UNSW researchers have identified a promising new avenue to explore in the search for stroke treatments, after translating findings from Alzheimer's disease.
The study published in Nature Communications finds that mice deficient in tau, a protein within brain cells (neurons), are significantly protected from excitotoxic brain damage after experimental stroke.
Stroke is a major cause of death and disability, and there is only a short window for therapeutic intervention, aimed at restoring blood flow to the brain before neurons are irreversibly damaged.
Professor Lars Ittner and Dr Yazi Ke at UNSW and NeuRA had already established that in Alzheimer's disease, memory deficits and early deaths were tau-dependent.
The researchers suspected a reduction of tau would also reduce acute brain damage in stroke.
"Tau as a drug target is intensively explored in Alzheimer's disease, but as a drug target in stroke is completely new thinking," Professor Ittner says.
"That's where our paper has implications beyond mouse model molecular work. Drug development in this space should consider stroke as a disease that you can treat by targeting tau," Dr Ke added.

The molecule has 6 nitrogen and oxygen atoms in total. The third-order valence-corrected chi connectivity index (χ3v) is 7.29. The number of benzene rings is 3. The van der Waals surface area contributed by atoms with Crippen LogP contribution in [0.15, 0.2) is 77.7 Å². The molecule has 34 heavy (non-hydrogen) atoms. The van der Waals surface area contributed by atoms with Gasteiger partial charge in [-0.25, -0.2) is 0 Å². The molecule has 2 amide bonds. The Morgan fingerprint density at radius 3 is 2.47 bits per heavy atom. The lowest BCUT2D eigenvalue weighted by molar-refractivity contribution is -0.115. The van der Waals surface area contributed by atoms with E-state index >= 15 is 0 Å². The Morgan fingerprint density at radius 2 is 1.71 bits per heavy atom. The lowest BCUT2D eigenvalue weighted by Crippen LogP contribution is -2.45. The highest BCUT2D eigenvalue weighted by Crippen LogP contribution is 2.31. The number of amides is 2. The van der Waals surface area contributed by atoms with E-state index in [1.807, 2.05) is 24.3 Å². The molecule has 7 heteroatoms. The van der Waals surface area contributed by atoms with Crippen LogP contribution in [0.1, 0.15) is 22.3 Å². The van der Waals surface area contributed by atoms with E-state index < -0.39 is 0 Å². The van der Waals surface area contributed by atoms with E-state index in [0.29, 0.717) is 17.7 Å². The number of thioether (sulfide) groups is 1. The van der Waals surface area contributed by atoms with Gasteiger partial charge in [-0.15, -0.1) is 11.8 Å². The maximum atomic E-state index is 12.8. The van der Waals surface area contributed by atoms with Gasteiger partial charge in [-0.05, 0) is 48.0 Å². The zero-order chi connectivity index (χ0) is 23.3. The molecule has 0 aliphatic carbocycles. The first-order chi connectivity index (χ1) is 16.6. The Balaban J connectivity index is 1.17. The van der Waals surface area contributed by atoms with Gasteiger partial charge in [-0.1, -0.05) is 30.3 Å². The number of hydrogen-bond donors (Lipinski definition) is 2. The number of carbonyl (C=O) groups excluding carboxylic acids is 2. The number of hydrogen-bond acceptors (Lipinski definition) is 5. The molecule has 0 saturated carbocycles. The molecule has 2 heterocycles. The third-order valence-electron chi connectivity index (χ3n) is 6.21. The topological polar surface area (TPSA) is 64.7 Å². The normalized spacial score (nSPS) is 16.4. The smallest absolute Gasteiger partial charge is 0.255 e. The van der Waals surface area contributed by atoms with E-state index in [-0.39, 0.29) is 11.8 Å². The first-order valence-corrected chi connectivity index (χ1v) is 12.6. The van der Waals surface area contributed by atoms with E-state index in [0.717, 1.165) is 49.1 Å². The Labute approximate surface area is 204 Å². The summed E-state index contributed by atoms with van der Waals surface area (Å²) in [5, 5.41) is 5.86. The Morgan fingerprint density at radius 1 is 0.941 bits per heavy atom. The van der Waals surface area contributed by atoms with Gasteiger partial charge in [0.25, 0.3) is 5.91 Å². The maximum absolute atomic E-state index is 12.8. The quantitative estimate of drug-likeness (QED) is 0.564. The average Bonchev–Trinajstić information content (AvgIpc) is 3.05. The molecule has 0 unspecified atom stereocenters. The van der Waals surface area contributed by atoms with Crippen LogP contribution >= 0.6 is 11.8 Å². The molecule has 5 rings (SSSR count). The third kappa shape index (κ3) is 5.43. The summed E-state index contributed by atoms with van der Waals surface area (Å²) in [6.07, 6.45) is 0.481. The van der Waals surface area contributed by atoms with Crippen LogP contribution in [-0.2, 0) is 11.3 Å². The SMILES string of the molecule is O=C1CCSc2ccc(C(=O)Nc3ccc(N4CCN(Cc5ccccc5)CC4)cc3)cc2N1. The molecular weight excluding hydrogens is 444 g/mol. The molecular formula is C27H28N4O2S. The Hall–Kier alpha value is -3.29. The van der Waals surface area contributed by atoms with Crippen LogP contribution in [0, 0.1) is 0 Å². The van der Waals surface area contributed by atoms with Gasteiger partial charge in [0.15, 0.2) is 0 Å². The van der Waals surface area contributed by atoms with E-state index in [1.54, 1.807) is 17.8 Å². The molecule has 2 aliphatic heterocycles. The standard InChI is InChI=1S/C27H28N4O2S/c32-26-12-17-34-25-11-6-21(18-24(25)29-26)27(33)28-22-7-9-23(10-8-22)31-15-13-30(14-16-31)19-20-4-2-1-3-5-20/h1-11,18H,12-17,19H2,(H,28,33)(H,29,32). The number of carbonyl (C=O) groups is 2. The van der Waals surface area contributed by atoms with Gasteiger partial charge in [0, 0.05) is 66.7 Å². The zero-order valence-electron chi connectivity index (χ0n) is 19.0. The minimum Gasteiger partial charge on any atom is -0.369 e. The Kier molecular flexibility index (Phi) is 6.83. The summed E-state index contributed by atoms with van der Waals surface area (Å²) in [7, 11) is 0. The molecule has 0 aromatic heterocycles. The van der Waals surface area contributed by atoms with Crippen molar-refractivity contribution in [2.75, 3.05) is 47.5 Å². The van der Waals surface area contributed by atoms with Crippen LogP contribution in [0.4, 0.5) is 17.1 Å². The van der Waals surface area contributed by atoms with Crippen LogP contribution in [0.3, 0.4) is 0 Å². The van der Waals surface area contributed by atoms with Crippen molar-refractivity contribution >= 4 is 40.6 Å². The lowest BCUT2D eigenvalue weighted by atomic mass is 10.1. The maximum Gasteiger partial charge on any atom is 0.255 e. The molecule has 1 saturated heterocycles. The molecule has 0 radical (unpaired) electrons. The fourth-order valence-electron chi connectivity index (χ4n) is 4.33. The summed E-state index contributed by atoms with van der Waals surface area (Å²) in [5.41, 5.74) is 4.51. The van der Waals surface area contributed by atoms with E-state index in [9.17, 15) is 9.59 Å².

The paper, with first author Dr Mian Bi and co-senior author Dr Ke, is the first to show a direct role of tau in brain damage after stroke. It demonstrates profound protection from brain damage, of more than 90 per cent, in the absence of tau.
Tau has been eyed as a therapeutic target in Alzheimer's disease for several years, and Professor Ittner is hopeful that work in that area can also advance research on stroke.
But he cautions these findings were made in mouse models only, and that pathways to therapies take decades.
"This cannot yet be directly translated to therapy, but what it opens up is a new kind of thinking about the mechanisms that lead to brain damage after stroke, and as such, opens new avenues to develop therapies in the future," he says.
Dr Bi says it will be important that other studies validate the work, and he is sure the findings will encourage more research in this direction.
"Around 10 years ago the drug development field in stroke was very hot, but most therapeutic stroke trials came to an end in failure," he says.
"Avenues to therapy are very long, but this might re-start interest in the field with a new direction that hasn't been tried before. It's a bit of light after all the past failure."
Professor Ittner agrees: "It's a new insight into a disease that is at the molecular level, still poorly understood, and it needs such new insights or rethinking to make a step forward towards therapy."